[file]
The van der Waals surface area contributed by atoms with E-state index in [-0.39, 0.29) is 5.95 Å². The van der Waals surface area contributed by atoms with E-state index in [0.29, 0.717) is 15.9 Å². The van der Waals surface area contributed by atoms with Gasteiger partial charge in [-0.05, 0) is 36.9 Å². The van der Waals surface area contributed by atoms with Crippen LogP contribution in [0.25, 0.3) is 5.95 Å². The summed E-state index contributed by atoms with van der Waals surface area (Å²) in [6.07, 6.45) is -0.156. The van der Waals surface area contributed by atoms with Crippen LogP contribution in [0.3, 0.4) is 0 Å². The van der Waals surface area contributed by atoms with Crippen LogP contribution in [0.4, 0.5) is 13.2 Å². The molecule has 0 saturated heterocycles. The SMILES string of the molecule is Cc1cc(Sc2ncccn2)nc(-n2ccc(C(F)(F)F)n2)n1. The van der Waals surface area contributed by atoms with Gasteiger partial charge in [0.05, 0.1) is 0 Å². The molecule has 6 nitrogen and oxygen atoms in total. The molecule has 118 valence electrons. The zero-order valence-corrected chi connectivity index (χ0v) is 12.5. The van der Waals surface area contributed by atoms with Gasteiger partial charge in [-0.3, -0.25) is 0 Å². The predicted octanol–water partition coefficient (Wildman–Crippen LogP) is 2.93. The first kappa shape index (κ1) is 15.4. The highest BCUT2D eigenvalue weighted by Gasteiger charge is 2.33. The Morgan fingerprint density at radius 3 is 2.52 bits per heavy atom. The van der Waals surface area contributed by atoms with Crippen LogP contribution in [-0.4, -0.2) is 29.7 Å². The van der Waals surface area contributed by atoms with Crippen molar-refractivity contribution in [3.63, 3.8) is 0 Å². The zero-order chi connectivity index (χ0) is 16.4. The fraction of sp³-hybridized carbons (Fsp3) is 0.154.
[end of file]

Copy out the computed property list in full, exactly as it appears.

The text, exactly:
The van der Waals surface area contributed by atoms with E-state index in [-0.39, 0.29) is 5.95 Å². The van der Waals surface area contributed by atoms with E-state index in [0.29, 0.717) is 15.9 Å². The van der Waals surface area contributed by atoms with Gasteiger partial charge in [-0.05, 0) is 36.9 Å². The van der Waals surface area contributed by atoms with Crippen LogP contribution in [0.25, 0.3) is 5.95 Å². The summed E-state index contributed by atoms with van der Waals surface area (Å²) in [6.07, 6.45) is -0.156. The van der Waals surface area contributed by atoms with Crippen LogP contribution in [0.3, 0.4) is 0 Å². The van der Waals surface area contributed by atoms with Crippen LogP contribution in [0.4, 0.5) is 13.2 Å². The molecule has 0 saturated heterocycles. The SMILES string of the molecule is Cc1cc(Sc2ncccn2)nc(-n2ccc(C(F)(F)F)n2)n1. The van der Waals surface area contributed by atoms with Gasteiger partial charge in [0.05, 0.1) is 0 Å². The molecule has 6 nitrogen and oxygen atoms in total. The molecule has 118 valence electrons. The zero-order valence-corrected chi connectivity index (χ0v) is 12.5. The van der Waals surface area contributed by atoms with Gasteiger partial charge in [-0.3, -0.25) is 0 Å². The predicted octanol–water partition coefficient (Wildman–Crippen LogP) is 2.93. The first kappa shape index (κ1) is 15.4. The highest BCUT2D eigenvalue weighted by Gasteiger charge is 2.33. The Morgan fingerprint density at radius 3 is 2.52 bits per heavy atom. The van der Waals surface area contributed by atoms with Crippen LogP contribution in [-0.4, -0.2) is 29.7 Å². The van der Waals surface area contributed by atoms with Crippen molar-refractivity contribution in [3.63, 3.8) is 0 Å². The zero-order chi connectivity index (χ0) is 16.4. The fraction of sp³-hybridized carbons (Fsp3) is 0.154.